Soares says his approach has been working so far. Up until Cuomo began ordering the arrests, the demonstrators spend three weeks camping peacefully on city land. He says Albany has been a contrast to other cities, like Oakland, California, where an aggressive police and prosecutorial crackdown has led to a backlash.
“Watching Oakland, if the decision makers had an opportunity to do it all over again they would not have done what they in fact did,” said Soares.
There have been calls for Cuomo to appoint a special prosecutor to supersede Soares authority, and the governor has not ruled that out. The DA says he won’t argue if that occurs.
“That’s certainly within the prerogative of the executive, and we would respect that decision,” said Soares, but he says he thinks local authorities know best how to handle the demonstrators.
Governor Cuomo was in Albany but did not engage the protesters.
Monday, November 14, 2011
In a radio interview with Capitol Press Room's Susan Arbetter, Governor Andrew Cuomo stated in no uncertain terms that the new gaps in the budget wouldn't be resolved by extending the millionaires' tax.
"That's my position," Cuomo stated, eluding to his opposition to extending the tax without saying so directly. "Im trying to deal with the hole we have today."
That hole means an additional billion or so dollar gap in next year's budget, and a $350 million shortfall in this year's. The Governor said today's budget report numbers weren't set in stone, but that concrete steps would need to be taken soon. But, for now, he said things will be looked at as provisional.
"I am not taking any dramatic action on these numbers," Cuomo said.
Monday, November 14, 2011
The state's budget division just released its midyear fiscal report--two weeks later than expected--and as anticipated the reports doesn't have a lot of good news. Here's how the statement from the budget office characterized the situation:
Weak and unsettled economic conditions around the world -- illustrated by the Eurozone financial crisis, volatility in the financial markets, and persistently disappointing data on employment, consumer confidence, and income -- have darkened the State's fiscal outlook. The significant positive receipts results early in the fiscal year have been largely eroded as the economy weakened in the summer months. With the prospect of a weak bonus season on Wall Street, even more negative pressure is being placed on the State's receipts outlook.
Next year's budget gap has been revised upwards from about $2 billion to possibly as high as $3.5 billion. This is still nowhere near the $10 billion gap from last year, but it's not the direction anyone would like to see the State's finances headed.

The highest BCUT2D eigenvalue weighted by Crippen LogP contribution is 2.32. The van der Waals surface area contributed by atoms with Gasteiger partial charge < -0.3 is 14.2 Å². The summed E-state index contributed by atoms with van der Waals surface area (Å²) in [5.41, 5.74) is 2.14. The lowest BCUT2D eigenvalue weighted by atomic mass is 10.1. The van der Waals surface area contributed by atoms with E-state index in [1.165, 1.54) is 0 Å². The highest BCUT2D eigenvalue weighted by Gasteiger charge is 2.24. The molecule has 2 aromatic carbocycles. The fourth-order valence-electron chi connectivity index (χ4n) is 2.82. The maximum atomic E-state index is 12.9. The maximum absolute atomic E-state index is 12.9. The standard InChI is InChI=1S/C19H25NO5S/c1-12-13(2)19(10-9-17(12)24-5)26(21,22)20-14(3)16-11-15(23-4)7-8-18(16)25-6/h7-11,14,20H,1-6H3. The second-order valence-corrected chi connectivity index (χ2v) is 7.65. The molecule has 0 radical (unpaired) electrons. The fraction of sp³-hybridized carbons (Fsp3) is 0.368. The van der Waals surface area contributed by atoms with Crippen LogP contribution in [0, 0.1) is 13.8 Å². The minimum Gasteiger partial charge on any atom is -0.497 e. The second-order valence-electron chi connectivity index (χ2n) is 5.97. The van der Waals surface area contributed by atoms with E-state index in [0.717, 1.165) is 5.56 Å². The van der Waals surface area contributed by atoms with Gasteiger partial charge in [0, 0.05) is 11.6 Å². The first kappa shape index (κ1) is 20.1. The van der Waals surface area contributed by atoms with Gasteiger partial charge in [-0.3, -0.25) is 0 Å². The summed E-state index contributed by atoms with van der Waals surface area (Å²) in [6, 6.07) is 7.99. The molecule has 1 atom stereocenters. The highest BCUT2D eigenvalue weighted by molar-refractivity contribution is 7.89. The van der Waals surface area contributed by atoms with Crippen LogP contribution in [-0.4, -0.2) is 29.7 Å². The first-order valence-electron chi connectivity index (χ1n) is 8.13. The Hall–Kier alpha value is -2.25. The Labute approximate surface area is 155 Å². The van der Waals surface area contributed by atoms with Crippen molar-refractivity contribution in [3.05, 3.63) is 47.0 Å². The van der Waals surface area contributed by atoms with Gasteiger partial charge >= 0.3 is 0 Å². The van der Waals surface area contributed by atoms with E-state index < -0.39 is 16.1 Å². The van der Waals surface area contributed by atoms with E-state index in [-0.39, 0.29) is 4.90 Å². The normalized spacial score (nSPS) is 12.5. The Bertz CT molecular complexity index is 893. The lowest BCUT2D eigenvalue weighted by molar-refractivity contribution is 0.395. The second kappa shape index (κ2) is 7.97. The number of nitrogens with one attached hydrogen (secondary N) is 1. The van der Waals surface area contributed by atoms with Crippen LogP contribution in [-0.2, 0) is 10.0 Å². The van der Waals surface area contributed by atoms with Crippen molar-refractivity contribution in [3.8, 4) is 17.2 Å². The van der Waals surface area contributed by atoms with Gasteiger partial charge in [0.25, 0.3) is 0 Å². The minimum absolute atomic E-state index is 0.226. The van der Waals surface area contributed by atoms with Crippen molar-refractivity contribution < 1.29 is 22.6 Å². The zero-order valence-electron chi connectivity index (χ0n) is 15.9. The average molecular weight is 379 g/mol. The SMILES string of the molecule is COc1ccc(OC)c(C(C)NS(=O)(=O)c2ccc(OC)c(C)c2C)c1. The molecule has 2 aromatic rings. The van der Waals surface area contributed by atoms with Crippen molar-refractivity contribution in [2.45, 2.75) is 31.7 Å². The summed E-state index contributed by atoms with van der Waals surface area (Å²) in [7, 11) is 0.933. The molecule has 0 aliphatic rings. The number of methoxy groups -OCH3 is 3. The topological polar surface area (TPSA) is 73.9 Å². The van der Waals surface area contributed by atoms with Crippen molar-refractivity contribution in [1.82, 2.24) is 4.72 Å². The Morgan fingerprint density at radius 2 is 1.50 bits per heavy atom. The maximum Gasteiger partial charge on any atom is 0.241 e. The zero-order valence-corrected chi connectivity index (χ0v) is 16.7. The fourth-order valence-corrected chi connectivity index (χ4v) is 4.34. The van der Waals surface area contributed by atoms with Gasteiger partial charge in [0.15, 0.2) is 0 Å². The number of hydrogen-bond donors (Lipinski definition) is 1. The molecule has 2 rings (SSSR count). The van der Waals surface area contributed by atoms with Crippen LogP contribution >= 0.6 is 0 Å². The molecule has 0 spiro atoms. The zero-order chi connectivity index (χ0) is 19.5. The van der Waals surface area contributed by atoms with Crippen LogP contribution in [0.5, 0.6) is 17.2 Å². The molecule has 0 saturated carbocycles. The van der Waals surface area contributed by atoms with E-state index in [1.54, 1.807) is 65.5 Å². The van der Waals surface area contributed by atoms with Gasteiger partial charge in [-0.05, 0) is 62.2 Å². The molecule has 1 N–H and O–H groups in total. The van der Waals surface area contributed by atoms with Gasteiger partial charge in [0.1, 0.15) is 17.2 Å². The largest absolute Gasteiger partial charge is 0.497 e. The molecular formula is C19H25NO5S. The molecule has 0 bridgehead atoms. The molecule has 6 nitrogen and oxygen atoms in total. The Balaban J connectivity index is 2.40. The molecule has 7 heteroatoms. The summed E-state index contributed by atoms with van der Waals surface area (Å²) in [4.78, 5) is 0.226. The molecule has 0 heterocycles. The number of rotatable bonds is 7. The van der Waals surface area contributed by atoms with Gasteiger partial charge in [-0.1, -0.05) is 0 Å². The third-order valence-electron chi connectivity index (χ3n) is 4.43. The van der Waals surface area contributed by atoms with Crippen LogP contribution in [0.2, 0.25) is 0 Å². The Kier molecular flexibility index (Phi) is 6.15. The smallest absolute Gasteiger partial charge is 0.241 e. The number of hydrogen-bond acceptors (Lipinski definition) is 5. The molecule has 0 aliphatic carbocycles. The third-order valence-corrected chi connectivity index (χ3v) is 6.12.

Then there's a $350 million gap that's emerged this year. Governor Andrew Cuomo, according to the release, is looking to implement a plan for closing the gap. This could require breaking the legislature back to a special session. Either way, you can anticipate the calls for continuing to tax higher income earners to piggyback on this news.
The question is whether or not this report will be the thing that changes the Governor's mind. The report is after the jump.
Thursday, November 10, 2011
EJ McMahon of the Manhattan Institute has an interesting op-ed in today's New York Post. He goes after Governor Andrew "The Government" Cuomo for blowing by a set of legally mandated budget reviews. Something's fishy about the whole thing for McMahon--and, to be honest, with many reporters--since the argument that volatility in European markets just doesn't make a lot of sense.
[The Division of the Budget] has coped with even more uncertainty in the recent past. In fall 2001, the budget agency under Gov. George Patakimanaged to issue a financial plan update less than 10 days after the attack on the World Trade Center. In the midst of a full-blown Wall Street panic in fall 2008, with David Paterson barely settled in the governor’s office, it issued its mid-year update two days early. In 2009, as stock-market volatility rose toward record highs, the mid-year report was right on schedule.
So what gives, Gov? In conversations with people involved in the budget process, some directly, there has been a calm reciting of the same reasons the governor has given for the delay. There was no reason, I was told, to be alarmed.
Wednesday, November 09, 2011
It is already evident that the New York City school system will figure prominently in the race for mayor in 2013, both in terms of policies and in union and other support. But now The New York Post, in a blind item on Page Six, is trying to entice a full-out education person to run: Merryl H. Tisch, the chancellor of the state's Board of Regents.
Tuesday, November 08, 2011
Mayor Michael Bloomberg weighed in on the nation's fiscal issues this morning at an event in Washington, DC this morning, saying the economy was hamstrung by Federal policies that refused to tackle, in earnest, the nation's debt and deficit issues.
"There is widespread recognition in the business community that we have to make big changes – now – or risk having big changes thrust upon us in the form of further credit downgrades, high inflation, or unacceptably severe austerity that would harm the most vulnerable Americans," the Mayor said in his remarks at the event co-sponsored by the Center for American Progress and the American Action Forum.
"But so long as the Federal government continues running huge deficits, and engaging in kabuki dances every few months about how to fix them, business leaders will be less likely to make major long-term investments that would produce jobs."
The mayor called on the Federal lawmakers to embrace cuts to entitlements and tort reform, as well as ending the Bush-era tax cuts and the closing of tax loopholes. Bloomberg said he supported embracing the Erskine-Bowles commission's proposal, which would, among other things, raise the retirement age for Social Security.